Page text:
In one embodiment, the conjugated diene portion of the block copolymer is at least 90% saturated and more often at least 95% saturated while the vinyl aromatic portion is not significantly hydrogenated. Particularly useful hydrogenated block copolymers are the hydrogenated block copolymers of styrene-isoprene-styrene such as an (ethylene/propylene)-styrene block polymer. When a polystyrene-polybutadiene-polystyrene block copolymer is hydrogenated, it is desirable that the 1,2-polybutadiene to 1,4-polybutadiene ratio in the polymer is from about 30:70 to about 70:30. When such a block copolymer is hydrogenated, the resulting product resembles a regular copolymer block of ethylene and 1-butene (EB). As noted above, when the conjugated diene employed as isoprene, the resulting hydrogenated product resembles a regular copolymer block of ethylene and propylene (EP). One example of a commercially available selectively hydrogenated is Kraton G-1652 which is a hydrogenated SBS triblock comprising 30% styrene end blocks and a midblock equivalent is a copolymer of ethylene and 1-butene (EB). This hydrogenated block copolymer is often referred to as SEBS.
In another embodiment, the selectively hydrogenated block copolymer is of the formula
Bn (AB)o Ap
n=0 or 1;
o is 1 to 100;
p is 0 or 1;
each B prior to hydrogenation is predominantly a polymerized conjugated diene hydrocarbon block having a number average molecular weight of about 20,000 to about 450,000;
each A is predominantly a polymerized vinyl aromatic hydrocarbon block having a number average molecular weight of from about 2000 to about 115,000; the blocks of A constituting about 5% to about 95% by weight of the copolymer; and the unsaturation of the block B is less than about 10% of the original unsaturation. In other embodiments, the unsaturation of block B is reduced upon hydrogenation to less than 5% of its original value, and the average unsaturation of the hydrogenated block copolymer is reduced to less than 20% of its original value.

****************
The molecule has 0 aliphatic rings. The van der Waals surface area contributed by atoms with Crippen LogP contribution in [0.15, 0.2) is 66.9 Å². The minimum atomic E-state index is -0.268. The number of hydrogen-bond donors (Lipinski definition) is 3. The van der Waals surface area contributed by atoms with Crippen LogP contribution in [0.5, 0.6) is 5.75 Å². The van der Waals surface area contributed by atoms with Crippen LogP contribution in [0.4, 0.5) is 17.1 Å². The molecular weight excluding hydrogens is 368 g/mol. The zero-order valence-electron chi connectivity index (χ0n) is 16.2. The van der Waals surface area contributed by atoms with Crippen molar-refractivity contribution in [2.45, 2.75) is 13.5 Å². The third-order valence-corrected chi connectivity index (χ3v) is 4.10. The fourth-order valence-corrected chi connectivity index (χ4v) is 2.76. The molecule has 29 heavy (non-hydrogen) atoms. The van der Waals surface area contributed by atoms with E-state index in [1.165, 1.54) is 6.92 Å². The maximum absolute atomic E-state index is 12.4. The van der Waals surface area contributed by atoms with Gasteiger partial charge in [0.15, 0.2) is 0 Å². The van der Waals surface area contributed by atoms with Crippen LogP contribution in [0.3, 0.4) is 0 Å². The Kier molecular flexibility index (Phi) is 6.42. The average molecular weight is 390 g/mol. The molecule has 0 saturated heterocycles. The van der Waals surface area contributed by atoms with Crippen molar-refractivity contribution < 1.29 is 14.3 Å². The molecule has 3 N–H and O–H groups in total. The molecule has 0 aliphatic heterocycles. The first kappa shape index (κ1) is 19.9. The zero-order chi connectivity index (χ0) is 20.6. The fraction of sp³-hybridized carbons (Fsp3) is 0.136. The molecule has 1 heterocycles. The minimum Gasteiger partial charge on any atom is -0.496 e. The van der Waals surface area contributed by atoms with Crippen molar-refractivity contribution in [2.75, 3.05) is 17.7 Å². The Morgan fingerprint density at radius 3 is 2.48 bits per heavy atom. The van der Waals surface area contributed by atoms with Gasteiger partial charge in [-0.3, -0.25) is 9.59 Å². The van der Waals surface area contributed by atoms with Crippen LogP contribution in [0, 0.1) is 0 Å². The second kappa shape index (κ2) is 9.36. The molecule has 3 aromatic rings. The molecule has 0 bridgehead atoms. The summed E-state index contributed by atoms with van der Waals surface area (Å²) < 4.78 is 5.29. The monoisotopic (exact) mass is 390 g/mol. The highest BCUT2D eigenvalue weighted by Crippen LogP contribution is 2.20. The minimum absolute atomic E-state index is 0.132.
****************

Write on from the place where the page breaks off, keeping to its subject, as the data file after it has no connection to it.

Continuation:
The polymer compositions may also contain (iii) a product which is obtained by grafting an alpha,beta-olefinically unsaturated monocarboxylic or dicarboxylic acid reagent onto the selectively hydrogenated block copolymers described above as polymer (ii).
The block copolymers of the conjugated diene and the vinyl aromatic compound are grafted with an alpha,beta-olefinically unsaturated monocarboxylic or dicarboxylic acid reagent. The carboxylic acid reagents include carboxylic acids per se and their functional derivatives such as anhydrides, imides, metal salts, esters, etc., which are capable of being grafted onto the selectively hydrogenated block copolymer. The grafted polymer will usually contain from about 0.2 to about 20%, and preferably from about 0.1 to about 10% by weight based on the total weight of the block copolymer and the carboxylic acid reagent of the grafted carboxylic acid.
The monobasic alpha,beta-olefinically unsaturated carboxylic acid reagents are carboxylic acids corresponding to the formula